This WAMSI 2 project complements wider research programs which aim to increase our understanding of the distribution, abundance and population connectivity of Australian snubfin (Orcaella heinsohni) and humpback (Sousa sahulenis) dolphins, including the development of new research and monitoring methods.
In this project, we:
(i) collected genetic samples from snubfin and humpback dolphins at selected locations in the Kimberley and assessed the connectivity between these and previously sampled populations elsewhere in north-western Australian waters;
(ii) collected boat-based sightings and photo-identification data to assess the relative abundance of snubfin and humpback dolphins at selected locations in the Kimberley region; and,
(iii) investigated the application of passive acoustic monitoring (PAM) as an effective technique for monitoring these species, including: characterisation of the underwater soundscape of two Kimberley locations; and, the collection of data on the acoustic repertoire and vocalisation rates of snubfin and humpback dolphins.
Our results provide managers and policy-makers with valuable data on the relative importance of several sites within the Kimberley region to snubfin and humpback dolphins, along with an improved understanding of the connectivity of populations and the appropriate geographic scales at which to manage them. We have shown that PAM provides a method of effectively detecting snubfin and humpback dolphins in high-use areas, and have increased the information base from which to further develop PAM towards more quantitative and species-specific monitoring of these dolphins.
Our collaborative approach included training and participation by Yawuru, Bardi-Jawi, Dambimangari and Balanggarra Traditional Owners, and a Marine Park Joint Management team. This has resulted in an improved understanding and capacity of relevant local land and sea managers to collect data on these poorly-understood species within remote areas, and laid the foundation for ongoing research in the Kimberley region.
*Population genetic structure*
Under this project, the collection of genetic samples was attempted at: (1) Cone Bay (Buccaneer Archipelago) in September 2014 and 2015; and, (2) in the Cambridge Gulf (north Kimberley coast) in August 2016. Participation by AMB in a weeklong Marine Park patrol aboard the PV Worndoom facilitated limited additional sampling from the Prince Regent River (central Kimberley coast) in September 20163. Limited additional genetic samples were also obtained through opportunistic collection at Yampi Sound (Buccaneer Archipelago) during a non- WAMSI collaborative survey by AMB and the Dambimangari Rangers in October 2016. We further supplemented the sample size by: (1) incorporating snubfin dolphin samples collected at Roebuck, Cygnet and Cone Bays by SJA, AMB and DT under previous projects (see Brown, Kopps, et al. 2014), including a significant proportion collected in April 2014 which had not yet been analysed; and, (3) incorporating published genotypes from humpback dolphins sampled at the North West Cape and Dampier Archipelago (Brown, Kopps, et al. 2014). The latter facilitated a preliminary investigation of the genetic connectivity of humpback dolphins between the current focal region of the Kimberley and sites further west in the Pilbara region.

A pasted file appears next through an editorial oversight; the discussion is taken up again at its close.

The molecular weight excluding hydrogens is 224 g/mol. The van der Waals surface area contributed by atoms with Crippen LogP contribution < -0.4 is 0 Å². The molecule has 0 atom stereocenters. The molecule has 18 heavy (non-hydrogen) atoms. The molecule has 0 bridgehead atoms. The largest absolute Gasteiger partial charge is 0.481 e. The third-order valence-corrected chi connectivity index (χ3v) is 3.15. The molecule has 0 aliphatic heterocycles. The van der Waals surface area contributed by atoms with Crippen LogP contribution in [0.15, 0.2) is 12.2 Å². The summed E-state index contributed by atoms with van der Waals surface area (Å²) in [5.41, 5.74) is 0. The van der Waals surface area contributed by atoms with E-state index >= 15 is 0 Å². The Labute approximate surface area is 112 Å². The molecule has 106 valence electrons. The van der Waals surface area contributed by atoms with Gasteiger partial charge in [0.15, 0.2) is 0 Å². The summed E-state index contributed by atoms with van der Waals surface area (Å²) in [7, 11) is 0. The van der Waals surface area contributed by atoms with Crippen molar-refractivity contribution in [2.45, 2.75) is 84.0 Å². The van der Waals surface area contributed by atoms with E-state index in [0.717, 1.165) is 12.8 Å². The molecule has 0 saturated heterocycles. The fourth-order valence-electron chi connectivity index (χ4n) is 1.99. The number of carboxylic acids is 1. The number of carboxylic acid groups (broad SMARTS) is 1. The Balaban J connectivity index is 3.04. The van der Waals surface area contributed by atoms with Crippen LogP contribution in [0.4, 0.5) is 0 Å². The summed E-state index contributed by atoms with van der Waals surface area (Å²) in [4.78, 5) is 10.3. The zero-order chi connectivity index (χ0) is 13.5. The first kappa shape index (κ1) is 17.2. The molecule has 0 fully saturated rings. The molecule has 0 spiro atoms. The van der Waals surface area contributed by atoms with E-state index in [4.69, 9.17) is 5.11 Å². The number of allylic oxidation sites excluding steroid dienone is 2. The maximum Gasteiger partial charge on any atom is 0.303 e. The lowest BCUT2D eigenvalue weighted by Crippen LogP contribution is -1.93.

Data on the relative abundance of dolphins was collected concurrent to genetic sampling at Cone Bay in September 2014, the Cambridge Gulf in August 2016, and the Prince Regent River in September 2016 (Figure 2.1). Additional opportunistic photo-identification data was collected during acoustic data collection activities at Cone Bay in September 2015
Individual dolphins were identified from photographs based on nicks and notches on the leading and trailing edges of the dorsal fin, resulting in a catalogue of individuals for each study site
*Passive Acoustic Monitoring*
PAM of snubfin and humpback dolphins was conducted at three sites within the Kimberley; Cygnet Bay during May 2014, Roebuck Bay during July and September/October 2014 and Cone Bay during September 2015. This fieldwork was a smaller component of a larger ongoing study led by JS which was funded by the Australian Marine Mammal Centre to develop PAM methodology for these species Australia-wide.